I have restarted my PhD. The these title is "Government responses to the creation and sustainability of lone father households."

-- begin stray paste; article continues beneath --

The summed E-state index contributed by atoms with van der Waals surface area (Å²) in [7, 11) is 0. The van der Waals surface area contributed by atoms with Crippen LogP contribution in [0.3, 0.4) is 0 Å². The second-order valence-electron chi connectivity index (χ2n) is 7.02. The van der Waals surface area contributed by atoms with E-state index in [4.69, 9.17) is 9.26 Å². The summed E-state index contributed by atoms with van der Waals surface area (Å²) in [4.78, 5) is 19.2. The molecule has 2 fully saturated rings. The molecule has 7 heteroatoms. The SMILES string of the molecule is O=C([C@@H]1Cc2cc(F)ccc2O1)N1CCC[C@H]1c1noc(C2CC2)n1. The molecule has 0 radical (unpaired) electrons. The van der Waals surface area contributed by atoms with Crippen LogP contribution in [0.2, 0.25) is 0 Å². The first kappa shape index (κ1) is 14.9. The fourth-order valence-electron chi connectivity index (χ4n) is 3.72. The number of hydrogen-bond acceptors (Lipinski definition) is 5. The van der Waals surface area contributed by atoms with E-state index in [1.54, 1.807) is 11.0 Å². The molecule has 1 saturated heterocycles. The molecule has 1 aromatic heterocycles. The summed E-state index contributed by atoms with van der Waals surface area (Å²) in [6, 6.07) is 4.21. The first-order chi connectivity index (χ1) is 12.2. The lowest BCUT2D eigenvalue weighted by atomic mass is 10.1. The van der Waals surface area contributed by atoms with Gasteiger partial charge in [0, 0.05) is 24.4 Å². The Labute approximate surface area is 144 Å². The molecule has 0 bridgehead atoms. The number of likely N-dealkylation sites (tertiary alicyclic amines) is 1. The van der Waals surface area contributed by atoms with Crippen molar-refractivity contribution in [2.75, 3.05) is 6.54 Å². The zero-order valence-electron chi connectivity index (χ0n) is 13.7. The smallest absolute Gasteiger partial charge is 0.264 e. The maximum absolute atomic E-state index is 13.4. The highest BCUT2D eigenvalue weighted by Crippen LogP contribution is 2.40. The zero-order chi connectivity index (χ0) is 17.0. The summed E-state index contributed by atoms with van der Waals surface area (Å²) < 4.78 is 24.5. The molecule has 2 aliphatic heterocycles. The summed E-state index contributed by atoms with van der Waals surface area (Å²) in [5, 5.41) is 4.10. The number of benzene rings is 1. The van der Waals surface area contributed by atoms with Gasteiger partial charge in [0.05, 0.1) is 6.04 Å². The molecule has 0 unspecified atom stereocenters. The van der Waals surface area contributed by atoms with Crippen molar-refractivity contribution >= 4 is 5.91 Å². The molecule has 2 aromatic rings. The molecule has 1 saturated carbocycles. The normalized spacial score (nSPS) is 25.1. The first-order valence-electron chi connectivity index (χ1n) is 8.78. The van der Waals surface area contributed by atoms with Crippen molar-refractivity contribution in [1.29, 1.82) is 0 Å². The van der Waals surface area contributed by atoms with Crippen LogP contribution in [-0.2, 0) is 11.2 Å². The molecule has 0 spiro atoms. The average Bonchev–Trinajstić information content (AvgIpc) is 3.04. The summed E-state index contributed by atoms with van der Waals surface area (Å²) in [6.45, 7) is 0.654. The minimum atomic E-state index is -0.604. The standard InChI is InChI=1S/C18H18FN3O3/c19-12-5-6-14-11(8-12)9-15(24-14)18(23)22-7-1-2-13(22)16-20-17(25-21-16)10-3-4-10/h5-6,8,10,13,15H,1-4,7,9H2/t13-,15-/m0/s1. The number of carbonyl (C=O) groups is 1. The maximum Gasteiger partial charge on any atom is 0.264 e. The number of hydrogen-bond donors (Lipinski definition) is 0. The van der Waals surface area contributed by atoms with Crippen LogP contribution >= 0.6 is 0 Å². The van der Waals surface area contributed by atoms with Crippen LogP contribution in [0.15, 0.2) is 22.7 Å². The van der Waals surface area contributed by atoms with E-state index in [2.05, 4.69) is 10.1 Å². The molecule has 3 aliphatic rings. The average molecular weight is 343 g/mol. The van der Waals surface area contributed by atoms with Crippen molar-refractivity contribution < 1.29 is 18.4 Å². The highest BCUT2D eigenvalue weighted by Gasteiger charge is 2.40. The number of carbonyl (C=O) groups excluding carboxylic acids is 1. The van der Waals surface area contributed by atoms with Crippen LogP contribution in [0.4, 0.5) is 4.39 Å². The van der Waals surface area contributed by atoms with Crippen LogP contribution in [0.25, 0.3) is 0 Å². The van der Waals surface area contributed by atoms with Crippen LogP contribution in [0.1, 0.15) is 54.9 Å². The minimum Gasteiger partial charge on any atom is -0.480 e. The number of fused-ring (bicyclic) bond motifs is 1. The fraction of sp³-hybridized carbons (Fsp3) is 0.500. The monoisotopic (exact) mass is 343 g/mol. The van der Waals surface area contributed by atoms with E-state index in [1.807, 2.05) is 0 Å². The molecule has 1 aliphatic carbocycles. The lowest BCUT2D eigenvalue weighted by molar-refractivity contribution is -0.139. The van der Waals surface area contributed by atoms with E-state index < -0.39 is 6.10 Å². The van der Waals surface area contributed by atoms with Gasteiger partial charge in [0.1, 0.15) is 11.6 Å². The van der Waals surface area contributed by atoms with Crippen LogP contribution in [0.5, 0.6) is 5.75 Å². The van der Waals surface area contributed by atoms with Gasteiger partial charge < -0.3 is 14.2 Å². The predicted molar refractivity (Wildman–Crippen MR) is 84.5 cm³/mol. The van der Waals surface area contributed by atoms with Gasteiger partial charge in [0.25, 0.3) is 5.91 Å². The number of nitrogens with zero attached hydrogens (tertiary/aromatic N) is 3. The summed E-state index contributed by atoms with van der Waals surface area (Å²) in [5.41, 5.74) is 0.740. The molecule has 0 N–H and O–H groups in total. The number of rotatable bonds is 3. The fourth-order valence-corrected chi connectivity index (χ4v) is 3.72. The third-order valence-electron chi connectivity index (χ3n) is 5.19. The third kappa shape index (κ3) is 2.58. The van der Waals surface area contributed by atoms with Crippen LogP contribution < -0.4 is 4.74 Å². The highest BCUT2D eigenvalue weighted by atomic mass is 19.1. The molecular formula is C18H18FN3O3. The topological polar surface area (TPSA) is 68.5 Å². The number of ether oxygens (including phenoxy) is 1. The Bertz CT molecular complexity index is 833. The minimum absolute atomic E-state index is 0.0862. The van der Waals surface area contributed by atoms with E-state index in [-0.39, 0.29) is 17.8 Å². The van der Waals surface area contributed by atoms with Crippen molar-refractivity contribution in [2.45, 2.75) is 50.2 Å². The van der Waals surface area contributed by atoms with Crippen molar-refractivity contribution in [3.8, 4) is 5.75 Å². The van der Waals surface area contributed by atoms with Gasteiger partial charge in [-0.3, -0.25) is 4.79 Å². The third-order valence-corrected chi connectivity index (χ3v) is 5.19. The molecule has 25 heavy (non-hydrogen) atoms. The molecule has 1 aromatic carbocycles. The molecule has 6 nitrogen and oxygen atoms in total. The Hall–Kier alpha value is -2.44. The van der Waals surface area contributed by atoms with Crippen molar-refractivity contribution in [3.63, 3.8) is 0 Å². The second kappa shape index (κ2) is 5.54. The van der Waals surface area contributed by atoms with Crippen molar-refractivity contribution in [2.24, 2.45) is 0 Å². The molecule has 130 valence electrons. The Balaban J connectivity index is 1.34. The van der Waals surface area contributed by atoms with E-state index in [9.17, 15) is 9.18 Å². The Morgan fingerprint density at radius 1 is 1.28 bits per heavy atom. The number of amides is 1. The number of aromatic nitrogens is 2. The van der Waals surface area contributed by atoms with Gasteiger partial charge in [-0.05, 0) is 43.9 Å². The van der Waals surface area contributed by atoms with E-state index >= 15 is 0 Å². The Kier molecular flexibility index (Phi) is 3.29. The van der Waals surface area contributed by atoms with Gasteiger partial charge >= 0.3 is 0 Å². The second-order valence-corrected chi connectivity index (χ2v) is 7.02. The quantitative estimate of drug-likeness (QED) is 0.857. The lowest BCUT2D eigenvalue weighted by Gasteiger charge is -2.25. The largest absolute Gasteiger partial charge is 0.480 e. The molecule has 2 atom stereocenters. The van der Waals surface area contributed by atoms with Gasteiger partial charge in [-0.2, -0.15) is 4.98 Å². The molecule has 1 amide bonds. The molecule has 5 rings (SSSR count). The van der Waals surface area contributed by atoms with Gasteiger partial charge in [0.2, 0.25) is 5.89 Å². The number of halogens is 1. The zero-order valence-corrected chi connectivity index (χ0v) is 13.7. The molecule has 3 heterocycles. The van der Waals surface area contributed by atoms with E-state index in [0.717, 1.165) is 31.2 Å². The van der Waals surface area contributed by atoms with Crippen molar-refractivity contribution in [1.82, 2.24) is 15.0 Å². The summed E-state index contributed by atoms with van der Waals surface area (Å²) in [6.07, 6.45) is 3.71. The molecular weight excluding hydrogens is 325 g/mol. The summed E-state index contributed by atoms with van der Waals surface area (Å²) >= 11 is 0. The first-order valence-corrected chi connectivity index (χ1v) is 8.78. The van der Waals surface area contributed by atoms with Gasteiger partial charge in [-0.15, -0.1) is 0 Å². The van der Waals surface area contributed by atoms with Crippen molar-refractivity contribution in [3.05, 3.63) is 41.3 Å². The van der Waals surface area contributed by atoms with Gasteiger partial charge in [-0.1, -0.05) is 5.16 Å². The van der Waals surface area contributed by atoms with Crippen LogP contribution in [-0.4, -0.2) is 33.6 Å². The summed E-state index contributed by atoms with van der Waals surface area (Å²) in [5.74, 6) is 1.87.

Lone fatherhood is an under researched field within scholarly literature. This research seeks to explore national governmental responses to the creation and sustainability of lone father households. To facilitate intergovernmental policy transfer five countries with a shared welfare philosophies have been selected for this study  - Australia, Canada, New Zealand, UK, USA.  Returning to first principles the research establishes the desert normative criteria for fatherhood claims rights that in turn form the foundations for these males to seek custody of their child(ren) as a precursor to establishing a lone father household. These criteria are then utilised to establish the extent to which national governmental responses facilitate the creation of lone father households. This process is further complicated by the contemporary acceptance of non traditional family formations. The research further contends that a right to form a lone father household is of limited value where societal norms relating to gendered care and employment responsibilities have been entrenched in policies relating to the financial well-being of lone parent households. Returning once more to desert based normative principles the research establishes a set of benchmarks legitimising economic claims rights against former partners and the state designed to secure a level of economic support commensurate with sustaining basic needs thus facilitating the sustainability of lone father households. Desert based normative principles are further used to determine the criteria for claims rights in relation to work/life balance policies enabling lone fathers to fulfill their parental responsibilities and employment obligations.